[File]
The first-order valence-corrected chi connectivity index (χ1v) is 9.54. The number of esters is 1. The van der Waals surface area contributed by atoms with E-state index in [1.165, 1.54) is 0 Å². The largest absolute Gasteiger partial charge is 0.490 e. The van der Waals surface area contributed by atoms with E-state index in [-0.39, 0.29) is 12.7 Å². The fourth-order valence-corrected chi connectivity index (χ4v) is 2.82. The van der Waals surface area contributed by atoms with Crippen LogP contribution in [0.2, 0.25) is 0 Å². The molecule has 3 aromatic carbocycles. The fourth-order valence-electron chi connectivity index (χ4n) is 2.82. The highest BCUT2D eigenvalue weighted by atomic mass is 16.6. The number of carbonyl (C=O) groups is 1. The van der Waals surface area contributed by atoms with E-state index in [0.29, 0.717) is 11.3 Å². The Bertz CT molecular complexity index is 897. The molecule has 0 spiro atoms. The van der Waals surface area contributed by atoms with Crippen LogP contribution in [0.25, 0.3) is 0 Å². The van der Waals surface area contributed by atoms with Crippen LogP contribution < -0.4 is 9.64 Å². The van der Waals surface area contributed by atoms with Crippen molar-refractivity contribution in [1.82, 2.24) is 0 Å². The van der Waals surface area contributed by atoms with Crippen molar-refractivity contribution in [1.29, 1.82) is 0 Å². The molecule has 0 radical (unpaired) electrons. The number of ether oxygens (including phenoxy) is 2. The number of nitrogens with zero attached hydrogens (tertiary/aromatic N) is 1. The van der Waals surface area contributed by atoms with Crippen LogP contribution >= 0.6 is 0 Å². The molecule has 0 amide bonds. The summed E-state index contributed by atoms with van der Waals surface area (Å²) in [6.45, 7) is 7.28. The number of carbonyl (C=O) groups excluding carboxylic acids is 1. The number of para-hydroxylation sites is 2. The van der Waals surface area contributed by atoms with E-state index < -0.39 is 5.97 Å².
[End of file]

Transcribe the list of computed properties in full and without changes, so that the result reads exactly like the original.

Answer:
The first-order valence-corrected chi connectivity index (χ1v) is 9.54. The number of esters is 1. The van der Waals surface area contributed by atoms with E-state index in [1.165, 1.54) is 0 Å². The largest absolute Gasteiger partial charge is 0.490 e. The van der Waals surface area contributed by atoms with E-state index in [-0.39, 0.29) is 12.7 Å². The fourth-order valence-corrected chi connectivity index (χ4v) is 2.82. The van der Waals surface area contributed by atoms with Crippen LogP contribution in [0.2, 0.25) is 0 Å². The molecule has 3 aromatic carbocycles. The fourth-order valence-electron chi connectivity index (χ4n) is 2.82. The highest BCUT2D eigenvalue weighted by atomic mass is 16.6. The number of carbonyl (C=O) groups is 1. The van der Waals surface area contributed by atoms with E-state index in [0.29, 0.717) is 11.3 Å². The Bertz CT molecular complexity index is 897. The molecule has 0 spiro atoms. The van der Waals surface area contributed by atoms with Crippen LogP contribution in [0.25, 0.3) is 0 Å². The van der Waals surface area contributed by atoms with Crippen LogP contribution < -0.4 is 9.64 Å². The van der Waals surface area contributed by atoms with Crippen molar-refractivity contribution in [1.82, 2.24) is 0 Å². The van der Waals surface area contributed by atoms with Crippen molar-refractivity contribution in [1.29, 1.82) is 0 Å². The molecule has 0 radical (unpaired) electrons. The number of ether oxygens (including phenoxy) is 2. The number of nitrogens with zero attached hydrogens (tertiary/aromatic N) is 1. The van der Waals surface area contributed by atoms with Crippen LogP contribution >= 0.6 is 0 Å². The molecule has 0 amide bonds. The summed E-state index contributed by atoms with van der Waals surface area (Å²) in [6.45, 7) is 7.28. The number of carbonyl (C=O) groups excluding carboxylic acids is 1. The number of para-hydroxylation sites is 2. The van der Waals surface area contributed by atoms with E-state index < -0.39 is 5.97 Å².